by Jill & Mandi
Information graphics and visualization expert Alberto Cairo caused a bit of a stir last fall when he bluntly tweeted his opinion that data journalism and visualization should stop using the term storytelling.
“Storytelling” is a term that ought to be abandoned in journalism, #dataviz, data, etc. It has no meaning and leads to the wrong mindset https://t.co/5cEv184UsD Alberto Cairo (@albertocairo) September 11, 2017
In the replies, he subsequently clarified that the word need not be abandoned if used properly, but should be considered problematic and approached with caution. However, he later went on to double-down on his initial sentiments earlier this year in another tweet, again eliciting much consternation and gnashing of teeth from his followers.
An argument based on evidence and careful reasoning is not a “story”. More often than not, a #dataviz or infographic isn’t a “story”. “Storytelling” puts you in a frame of mind whereby you feel compelled to fit information into a predetermined mold. Ban “storytelling”. Alberto Cairo (@albertocairo) February 22, 2018
At CRC we’ve become fond of thinking in terms of narrative because our clients are often struggling to tell a clear story about the work they do to different audiences. We’ve been honing our skills in doing “data-driven storytelling” – within brief, digestible reports, visualizations, and communications pieces – ** for some time now. And as evaluators and not journalists, and have a different agenda in applying structures in order to organize and communicate data. But, we share Cairo’s concerns _“about a specific mindset that tries to create stories no matter what even if no real connecting tissue exists between facts presented."**_ (For a counterpoint to Cairo from within the data viz community, see this post from Anna Noble.)
If you find yourself in a similar spot, wanting to create compelling story that’s also accurate and useful for evaluation, what can you do? Putting aside what seems to be us to be a debate over semantics and not “storytelling” itself, we suggest setting your sights on creating a data story (calling it whatever you want), meaning a tool to communicate insights about, and raise new questions about, data that incorporates the data itself (quantitative and/or qualitative), visuals, and a central narrative.
Bearing in mind that the goal of a data story is to enable people better understand data by applying context to it and giving numbers a “voice”, effective data stories are original and reveal trends, correlations, or counter-intuitive surprises. They are based in and driven by your data, so having solid and accurate data is key (and guards against some of Cairo’s concerns). If done well, a data story can help drive change. So, now that you know what a data story is, how do you make one?
First, note these five core principles for telling data stories: 1. Trends: Trend stories focus on how something is increasing or decreasing over time. For example, how a students grades have improved or declined over time.
2. Rank order: Rank order stories focus on how items rank. For example, schools with the highest attendance rates or which areas have the highest infant mortality rates. Your story can focus on why those schools have the highest attendance, or, why those areas have the highest mortality rates.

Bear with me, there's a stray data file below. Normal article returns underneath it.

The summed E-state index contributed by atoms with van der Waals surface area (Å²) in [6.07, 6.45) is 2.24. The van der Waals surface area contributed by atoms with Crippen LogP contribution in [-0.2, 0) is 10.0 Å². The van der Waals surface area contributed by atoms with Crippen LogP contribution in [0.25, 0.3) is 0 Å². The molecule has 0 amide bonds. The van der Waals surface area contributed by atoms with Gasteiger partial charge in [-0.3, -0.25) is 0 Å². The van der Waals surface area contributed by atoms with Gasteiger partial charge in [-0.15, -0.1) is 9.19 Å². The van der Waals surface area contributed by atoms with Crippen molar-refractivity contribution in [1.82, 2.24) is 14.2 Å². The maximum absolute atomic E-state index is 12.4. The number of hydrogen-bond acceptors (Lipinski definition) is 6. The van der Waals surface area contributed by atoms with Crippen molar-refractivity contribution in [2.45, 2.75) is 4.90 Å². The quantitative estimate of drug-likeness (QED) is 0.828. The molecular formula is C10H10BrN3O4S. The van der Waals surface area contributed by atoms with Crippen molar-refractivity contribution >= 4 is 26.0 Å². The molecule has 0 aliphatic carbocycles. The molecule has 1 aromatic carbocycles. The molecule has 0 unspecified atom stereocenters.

3. Comparisons: Comparison stories review how one item is performing relative to another. For example, how one school is performing relative to another.
4. Surprising or counterintuitive data: These stories focus on data that challenges something that people to believe true, or data that is surprising.
5. Relationships: These stories focus on the correlation of two sets of data. For example, a students involvement in an afterschool program and their improving course grades.
Second, follow these six steps for writing one: 1. Brainstorm a story concept: Based on the purpose for your story and your understanding of what data is available, form a working idea of what your story will be. You can then look more closely at your data for specific data points that confirm or discredit your ideas. While brainstorming a story concept, it is important to focus on a story that you think will be interesting and relevant to your audience.
2. Go data hunting: First, determine the data you will need to support your story. Once you have done that, it can be gathered and housed in one centralized location (e.g., spreadsheet, tables in word document) that can be easily referenced when crafting your story. Only keep the data that is essential to telling an engaging story and that will help convince your audience of whatever you are trying to convince them of. You should only highlight the key figures that people will remember.
3. Use visuals: Adding visuals to your story can help bolster the story you are trying to tell. Try to keep your visuals limited, honing them down to one key chart or image that you want people to share and remember.
4. Shape your story: Every good story involves characters, a challenge, hurdles to overcome and a clear outcome. Try and outline your data story in a similar manner, with a clear beginning, middle, and end.
5. Make it relatable: Add your own personal touch that makes the story relatable. The best stories focus on things that people care about.
6. Provide insight: All good data stories should provide insight and generate awareness. Whats the point you are trying to make with your story? Would someone have made a different decision if they had your data?
With the above principles and steps in mind, what true stories will you tell with your data?
Select sources: https://buzzsumo.com/blog/how-to-write-data-driven-stories-5-core-narratives/ Tableau’s Best Practices Telling Great Stories https://www.maptive.com/101-guide-telling-compelling-story-data/